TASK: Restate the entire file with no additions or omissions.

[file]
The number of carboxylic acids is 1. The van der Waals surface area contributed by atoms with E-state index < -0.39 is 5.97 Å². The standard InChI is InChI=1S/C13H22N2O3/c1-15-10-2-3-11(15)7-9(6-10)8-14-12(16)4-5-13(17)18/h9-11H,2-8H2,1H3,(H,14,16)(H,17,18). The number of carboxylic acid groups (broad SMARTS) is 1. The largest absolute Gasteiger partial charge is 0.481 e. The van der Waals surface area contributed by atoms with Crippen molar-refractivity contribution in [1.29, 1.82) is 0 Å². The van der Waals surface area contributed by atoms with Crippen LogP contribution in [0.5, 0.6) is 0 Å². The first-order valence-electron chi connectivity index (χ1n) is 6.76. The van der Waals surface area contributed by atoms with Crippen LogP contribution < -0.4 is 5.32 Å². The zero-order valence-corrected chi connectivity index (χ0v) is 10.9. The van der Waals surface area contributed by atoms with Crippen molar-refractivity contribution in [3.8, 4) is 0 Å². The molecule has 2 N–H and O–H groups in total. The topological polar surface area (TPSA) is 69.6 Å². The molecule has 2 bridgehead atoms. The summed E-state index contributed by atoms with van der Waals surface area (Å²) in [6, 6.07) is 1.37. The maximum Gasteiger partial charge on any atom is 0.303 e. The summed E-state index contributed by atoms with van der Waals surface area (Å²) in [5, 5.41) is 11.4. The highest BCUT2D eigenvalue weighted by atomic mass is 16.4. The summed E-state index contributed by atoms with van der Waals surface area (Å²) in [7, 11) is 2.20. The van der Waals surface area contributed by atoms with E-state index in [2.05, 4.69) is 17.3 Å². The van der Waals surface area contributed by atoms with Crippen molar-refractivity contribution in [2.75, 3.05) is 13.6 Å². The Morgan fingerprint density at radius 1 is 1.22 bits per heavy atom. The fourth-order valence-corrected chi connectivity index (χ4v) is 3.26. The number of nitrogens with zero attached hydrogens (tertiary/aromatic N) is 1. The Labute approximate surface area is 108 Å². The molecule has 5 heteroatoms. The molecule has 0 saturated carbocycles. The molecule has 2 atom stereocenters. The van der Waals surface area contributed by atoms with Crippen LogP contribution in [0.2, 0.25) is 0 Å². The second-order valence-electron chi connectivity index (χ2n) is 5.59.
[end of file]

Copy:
The number of carboxylic acids is 1. The van der Waals surface area contributed by atoms with E-state index < -0.39 is 5.97 Å². The standard InChI is InChI=1S/C13H22N2O3/c1-15-10-2-3-11(15)7-9(6-10)8-14-12(16)4-5-13(17)18/h9-11H,2-8H2,1H3,(H,14,16)(H,17,18). The number of carboxylic acid groups (broad SMARTS) is 1. The largest absolute Gasteiger partial charge is 0.481 e. The van der Waals surface area contributed by atoms with Crippen molar-refractivity contribution in [1.29, 1.82) is 0 Å². The van der Waals surface area contributed by atoms with Crippen LogP contribution in [0.5, 0.6) is 0 Å². The first-order valence-electron chi connectivity index (χ1n) is 6.76. The van der Waals surface area contributed by atoms with Crippen LogP contribution < -0.4 is 5.32 Å². The zero-order valence-corrected chi connectivity index (χ0v) is 10.9. The van der Waals surface area contributed by atoms with Crippen molar-refractivity contribution in [3.8, 4) is 0 Å². The molecule has 2 N–H and O–H groups in total. The topological polar surface area (TPSA) is 69.6 Å². The molecule has 2 bridgehead atoms. The summed E-state index contributed by atoms with van der Waals surface area (Å²) in [6, 6.07) is 1.37. The maximum Gasteiger partial charge on any atom is 0.303 e. The summed E-state index contributed by atoms with van der Waals surface area (Å²) in [5, 5.41) is 11.4. The highest BCUT2D eigenvalue weighted by atomic mass is 16.4. The summed E-state index contributed by atoms with van der Waals surface area (Å²) in [7, 11) is 2.20. The van der Waals surface area contributed by atoms with E-state index in [2.05, 4.69) is 17.3 Å². The van der Waals surface area contributed by atoms with Crippen molar-refractivity contribution in [2.75, 3.05) is 13.6 Å². The Morgan fingerprint density at radius 1 is 1.22 bits per heavy atom. The fourth-order valence-corrected chi connectivity index (χ4v) is 3.26. The number of nitrogens with zero attached hydrogens (tertiary/aromatic N) is 1. The Labute approximate surface area is 108 Å². The molecule has 5 heteroatoms. The molecule has 0 saturated carbocycles. The molecule has 2 atom stereocenters. The van der Waals surface area contributed by atoms with Crippen LogP contribution in [0.2, 0.25) is 0 Å². The second-order valence-electron chi connectivity index (χ2n) is 5.59.